In the crowded world of social media, with its virtual currency of likes and followers, some people will do anything for attention.
Post a meme on Facebook. Create a parody account on Twitter. And in extreme cases, spread something shocking or offensive.
In these tender days after the Newtown, Conn., school shootings, bad behavior on social media has some observers wondering: Should people be criminally liable for false or threatening information they post online? And could they be successfully prosecuted?
Connecticut State Police Lt. Paul Vance jump-started this discussion Sunday when he complained to reporters about people posting fake information on social media related to Friday's fatal shootings of 26 people, 20 of them young children, at Sandy Hook Elementary School.
"There has been misinformation from people posing as the shooter in this case, posing using other IDs, mimicking this crime and crime scene and criminal activity that took place in this community. There's been some things in somewhat of a threatening manner," he said.
"These issues are crimes. They will be investigated, statewide and federally," he added. "Prosecution will take place when people who are perpetrating this information are identified."
Vance would not elaborate on which posts he was talking about. But a quick search of Twitter found a handful of new accounts seemingly created to piggyback on the notoriety of Adam Lanza, the alleged gunman. One was written as if from Lanza's perspective and made profane boasts about the massacre. It had almost 900 followers Monday night before being taken down.
"It's sick. It's hateful. But I don't know what they (police) can do about that," said Lauri Stevens, a social media strategist who works as a consultant to law enforcement agencies.
Other tweets encouraged people to take violent action against members of the National Rifle Association, the gun-rights lobby.
In the U.S., laws governing online harassment, threats and impersonating others vary from state to state. In Connecticut, harassment can be a felony, depending on the severity of the threats, and punishable by up to five years in prison. Since the Newtown shootings, state authorities have emphasized the law applies to online communications as well as other forms.
"Anyone who harasses or threatens the victims, the victims' families or witnesses of these horrific crimes or who in any manner interferes with the ongoing state or federal investigations will be referred for state and or federal prosecution to the fullest extent permitted by law," said Tom Carson, a spokesman for the Connecticut U.S. Attorney's office.
"Harassment not only includes in-person contact, but also contact via the Internet, social media and telephone."
Despite the disturbing nature of some social-media messages about the shootings, several legal experts contacted by CNN questioned whether Connecticut authorities could successfully bring charges against whoever posted them.
Prosecutions over social-media activity are still rare. In October a 19-year-old man was sentenced to 12 weeks in jail in the UK for posting what a judge called "despicable" comments on his Facebook page about a missing 5-year-old girl.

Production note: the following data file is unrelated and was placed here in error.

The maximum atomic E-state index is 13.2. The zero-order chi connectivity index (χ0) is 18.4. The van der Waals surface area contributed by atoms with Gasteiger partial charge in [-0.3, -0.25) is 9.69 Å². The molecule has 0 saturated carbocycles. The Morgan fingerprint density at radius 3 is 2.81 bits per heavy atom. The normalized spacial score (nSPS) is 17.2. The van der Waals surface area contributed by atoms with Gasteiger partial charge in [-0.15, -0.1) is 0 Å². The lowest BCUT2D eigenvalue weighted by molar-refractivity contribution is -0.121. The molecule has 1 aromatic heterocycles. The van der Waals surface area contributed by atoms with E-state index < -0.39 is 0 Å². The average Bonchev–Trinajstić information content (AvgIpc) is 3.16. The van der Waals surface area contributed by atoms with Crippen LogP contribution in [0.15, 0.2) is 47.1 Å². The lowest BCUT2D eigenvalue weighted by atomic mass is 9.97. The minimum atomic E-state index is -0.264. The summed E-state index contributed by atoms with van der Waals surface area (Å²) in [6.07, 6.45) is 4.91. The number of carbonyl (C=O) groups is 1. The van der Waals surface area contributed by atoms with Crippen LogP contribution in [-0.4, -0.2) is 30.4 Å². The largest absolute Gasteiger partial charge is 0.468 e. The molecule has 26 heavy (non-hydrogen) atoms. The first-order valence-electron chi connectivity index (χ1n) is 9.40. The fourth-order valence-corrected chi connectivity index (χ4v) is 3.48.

And in a highly publicized cyberbullying case, a Missouri woman was convicted in 2008 after prosecutors say she created a fake MySpace profile to befriend and then abandon a 13-year-old neighbor girl, leading the girl to hang herself.
Federal prosecutors charged the woman, Lori Drew, under a statute which bans unauthorized access to computers. But a judge overturned the conviction, saying that if Drew was to be found guilty of illegally accessing a computer, anyone who ever violated MySpace's terms of service would be guilty of a misdemeanor.
"We have a free-speech baseline in this country. Saying things about the Connecticut shooting 'somewhat in a threatening manner' ... is not going to be actionable for the most part," Ryan Calo, an assistant professor at the University of Washington School of Law, told CNN's Josh Levs.
"What the prosecution would have to show is that the post, or the tweet or whatever it happens to be, was done intentionally ... in order to interfere with the investigation, in order to create a public panic," Calo added. "And that's a relatively high bar to show."
Stevens, the social media consultant, believes authorities would have better luck going after social media users whose behavior crosses the line "from saying insulting things ... to making someone feel unsafe."
She cited the case of a Toronto man who was arrested last month and charged with criminal harassment after sending a woman a series of offensive Twitter messages. The woman, Stephanie Guthrie, built her case by documenting his tweets through screen capture and an unlisted Storify account.
"Unfortunately, when it comes to harassment, the onus is on the victim to collect as much information as they can," Guthrie told The Toronto Star.
Stevens believes there would be more prosecutions of such cases if more cops were familiar enough with social platforms to investigate claims of online harassment. Police also would need cooperation from companies such as Facebook and Twitter, which typically have been reluctant to reveal users' identities, she said.
"We don't have a lot of legal precedent. So people are at a loss for what to do," she said.
It remains to be seen whether Connecticut authorities bring charges against any social media users in relation to the Newtown case. But Ben Wizner of the American Civil Liberties Union believes they have an uphill battle.
"The police are there to protect our safety and not our feelings," said Wizner, director of the ACLU's Speech, Privacy & Technology Project. "If his (Vance's) suggestion is that anyone who posts false information about this case on social media is subject to arrest, that would be extremely unconstitutional.